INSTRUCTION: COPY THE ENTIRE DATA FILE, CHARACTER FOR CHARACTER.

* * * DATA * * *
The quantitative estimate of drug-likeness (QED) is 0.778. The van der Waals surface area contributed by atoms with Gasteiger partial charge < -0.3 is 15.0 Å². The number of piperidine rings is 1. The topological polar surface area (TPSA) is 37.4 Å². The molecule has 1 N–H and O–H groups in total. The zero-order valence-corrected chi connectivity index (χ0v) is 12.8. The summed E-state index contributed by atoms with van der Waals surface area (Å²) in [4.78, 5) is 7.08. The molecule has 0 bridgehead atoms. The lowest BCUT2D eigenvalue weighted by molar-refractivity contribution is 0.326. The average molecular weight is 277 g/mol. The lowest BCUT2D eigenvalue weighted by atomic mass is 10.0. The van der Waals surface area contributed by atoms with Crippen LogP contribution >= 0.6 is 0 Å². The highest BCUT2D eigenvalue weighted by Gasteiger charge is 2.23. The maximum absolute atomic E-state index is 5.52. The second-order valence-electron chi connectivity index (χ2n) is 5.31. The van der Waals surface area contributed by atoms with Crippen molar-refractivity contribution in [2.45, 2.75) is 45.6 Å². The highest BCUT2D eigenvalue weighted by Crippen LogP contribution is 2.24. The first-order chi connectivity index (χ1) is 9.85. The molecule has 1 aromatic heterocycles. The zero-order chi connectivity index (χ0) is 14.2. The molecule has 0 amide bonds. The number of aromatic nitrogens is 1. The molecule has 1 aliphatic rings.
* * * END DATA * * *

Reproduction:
The quantitative estimate of drug-likeness (QED) is 0.778. The van der Waals surface area contributed by atoms with Gasteiger partial charge < -0.3 is 15.0 Å². The number of piperidine rings is 1. The topological polar surface area (TPSA) is 37.4 Å². The molecule has 1 N–H and O–H groups in total. The zero-order valence-corrected chi connectivity index (χ0v) is 12.8. The summed E-state index contributed by atoms with van der Waals surface area (Å²) in [4.78, 5) is 7.08. The molecule has 0 bridgehead atoms. The lowest BCUT2D eigenvalue weighted by molar-refractivity contribution is 0.326. The average molecular weight is 277 g/mol. The lowest BCUT2D eigenvalue weighted by atomic mass is 10.0. The van der Waals surface area contributed by atoms with Crippen LogP contribution >= 0.6 is 0 Å². The highest BCUT2D eigenvalue weighted by Gasteiger charge is 2.23. The maximum absolute atomic E-state index is 5.52. The second-order valence-electron chi connectivity index (χ2n) is 5.31. The van der Waals surface area contributed by atoms with Crippen molar-refractivity contribution in [2.45, 2.75) is 45.6 Å². The highest BCUT2D eigenvalue weighted by Crippen LogP contribution is 2.24. The first-order chi connectivity index (χ1) is 9.85. The molecule has 1 aromatic heterocycles. The zero-order chi connectivity index (χ0) is 14.2. The molecule has 0 amide bonds. The number of aromatic nitrogens is 1. The molecule has 1 aliphatic rings.